Bracero Oral History
Biographical Synopsis of Interviewee
Adolfo González was born on September 26, 1933, in San Antonio de Padua, Zacatecas, Mexico; he had six siblings; his father worked in agriculture; his brother was also a bracero; in 1952, he worked in the United States as an undocumented worker; in 1954 he became a bracero; he worked in the fields of California; in Imperial Valley, Mr. González picked lettuce, melon, and watermelon; in Salinas, California, he picked lettuce, green beans, and apricots; his last bracero contract was in 1960; he immigrated to the United States in 1961; he married in 1966-67; Mr. González became a U.S. citizen in 1999.
Summary of Interview
In 1954, Mr. González went through the hiring process to become a bracero; he went through the contracting center in Mexicali, Mexico; he goes on to detail the camp size, living conditions, provisions, duties, payments, deductions, remittances, treatment, friendships, correspondence and recreational activities; he recalls working for Spanish-speaking Japanese foremen in Imperial Valley (1954-56) who did not give the braceros a day of rest; later, he asked for a transfer to another company; he was sent to work in the fields of Salinas and Yuma, California; he describes his workdays as very long and strenuous; he recalls using short-handled hoes; the braceros were not given provisions; they had to purchase their food and prepare their own meals, unlike the braceros that stayed at El Centro; they also had to buy their own laundry detergent; Mr. González earned seventy cents an hour; he mentions sending money to his parents; in addition, Mr. González recalls the discrimination the braceros endured from Mexican Americans; he recalls going to bars in Mexicali, Mexico and playing cards for entertainment; he mentions a gas explosion that occurred in Salinas, California in which many braceros died; he further describes a train accident that occurred in González, California; thirty-three braceros died and many others were injured; in 1961, he immigrated to the U.S. and continued working in the fields of Texas, Colorado, and New York while following the lettuce crops; he briefly discusses his opinion of the Mexican police and the Mexican government; Mr. González discusses the ten percent savings deductions; he states that although he did suffer as a bracero, his overall memories of the program are positive.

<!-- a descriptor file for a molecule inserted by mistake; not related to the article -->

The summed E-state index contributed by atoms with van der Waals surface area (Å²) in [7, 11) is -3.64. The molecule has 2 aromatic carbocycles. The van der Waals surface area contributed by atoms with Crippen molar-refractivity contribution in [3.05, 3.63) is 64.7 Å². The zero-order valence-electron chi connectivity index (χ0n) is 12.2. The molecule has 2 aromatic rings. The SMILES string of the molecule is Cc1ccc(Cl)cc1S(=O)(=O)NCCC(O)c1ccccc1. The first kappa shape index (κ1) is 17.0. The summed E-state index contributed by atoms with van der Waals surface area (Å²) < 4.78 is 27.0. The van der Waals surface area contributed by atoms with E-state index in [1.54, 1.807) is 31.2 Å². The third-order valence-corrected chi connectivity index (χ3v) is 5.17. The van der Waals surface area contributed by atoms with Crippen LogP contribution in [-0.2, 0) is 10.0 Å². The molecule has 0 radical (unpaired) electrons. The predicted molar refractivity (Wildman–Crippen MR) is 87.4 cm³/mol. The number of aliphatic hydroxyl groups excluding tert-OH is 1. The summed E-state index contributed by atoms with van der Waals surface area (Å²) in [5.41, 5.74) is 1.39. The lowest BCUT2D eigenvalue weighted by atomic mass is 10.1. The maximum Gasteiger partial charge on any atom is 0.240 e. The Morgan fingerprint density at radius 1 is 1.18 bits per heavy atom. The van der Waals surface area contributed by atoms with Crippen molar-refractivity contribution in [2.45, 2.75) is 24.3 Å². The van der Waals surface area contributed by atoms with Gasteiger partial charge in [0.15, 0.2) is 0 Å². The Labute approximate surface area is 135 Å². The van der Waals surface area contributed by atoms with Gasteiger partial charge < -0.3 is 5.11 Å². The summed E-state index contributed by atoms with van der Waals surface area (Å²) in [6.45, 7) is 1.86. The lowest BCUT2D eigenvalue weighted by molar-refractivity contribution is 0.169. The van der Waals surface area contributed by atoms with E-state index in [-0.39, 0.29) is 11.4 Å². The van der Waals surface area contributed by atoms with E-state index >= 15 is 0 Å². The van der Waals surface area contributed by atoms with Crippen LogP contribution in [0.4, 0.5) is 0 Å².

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Interview with Adolfo González by Rochelle Garza, 2006, "Interview no. 1295," Institute of Oral History, University of Texas at El Paso.